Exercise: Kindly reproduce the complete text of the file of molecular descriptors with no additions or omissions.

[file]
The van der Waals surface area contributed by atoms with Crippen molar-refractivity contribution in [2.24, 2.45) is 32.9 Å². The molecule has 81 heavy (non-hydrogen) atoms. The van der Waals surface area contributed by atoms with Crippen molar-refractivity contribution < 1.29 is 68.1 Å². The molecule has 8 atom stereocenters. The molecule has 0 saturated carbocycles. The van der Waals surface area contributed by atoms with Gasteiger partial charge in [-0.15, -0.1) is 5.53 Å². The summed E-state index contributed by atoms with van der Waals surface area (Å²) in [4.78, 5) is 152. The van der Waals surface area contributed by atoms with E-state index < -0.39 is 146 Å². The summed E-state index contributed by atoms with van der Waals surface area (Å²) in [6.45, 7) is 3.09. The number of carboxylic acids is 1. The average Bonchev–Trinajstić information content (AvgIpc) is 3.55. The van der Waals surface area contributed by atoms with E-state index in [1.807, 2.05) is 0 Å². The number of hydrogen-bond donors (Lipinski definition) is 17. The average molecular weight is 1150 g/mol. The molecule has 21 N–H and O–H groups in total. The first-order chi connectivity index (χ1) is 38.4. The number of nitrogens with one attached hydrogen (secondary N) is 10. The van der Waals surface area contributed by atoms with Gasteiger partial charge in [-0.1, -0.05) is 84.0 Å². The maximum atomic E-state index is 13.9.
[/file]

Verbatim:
The van der Waals surface area contributed by atoms with Crippen molar-refractivity contribution in [2.24, 2.45) is 32.9 Å². The molecule has 81 heavy (non-hydrogen) atoms. The van der Waals surface area contributed by atoms with Crippen molar-refractivity contribution < 1.29 is 68.1 Å². The molecule has 8 atom stereocenters. The molecule has 0 saturated carbocycles. The van der Waals surface area contributed by atoms with Gasteiger partial charge in [-0.15, -0.1) is 5.53 Å². The summed E-state index contributed by atoms with van der Waals surface area (Å²) in [4.78, 5) is 152. The van der Waals surface area contributed by atoms with E-state index < -0.39 is 146 Å². The summed E-state index contributed by atoms with van der Waals surface area (Å²) in [6.45, 7) is 3.09. The number of carboxylic acids is 1. The average Bonchev–Trinajstić information content (AvgIpc) is 3.55. The van der Waals surface area contributed by atoms with E-state index in [1.807, 2.05) is 0 Å². The number of hydrogen-bond donors (Lipinski definition) is 17. The average molecular weight is 1150 g/mol. The molecule has 21 N–H and O–H groups in total. The first-order chi connectivity index (χ1) is 38.4. The number of nitrogens with one attached hydrogen (secondary N) is 10. The van der Waals surface area contributed by atoms with Gasteiger partial charge in [-0.1, -0.05) is 84.0 Å². The maximum atomic E-state index is 13.9.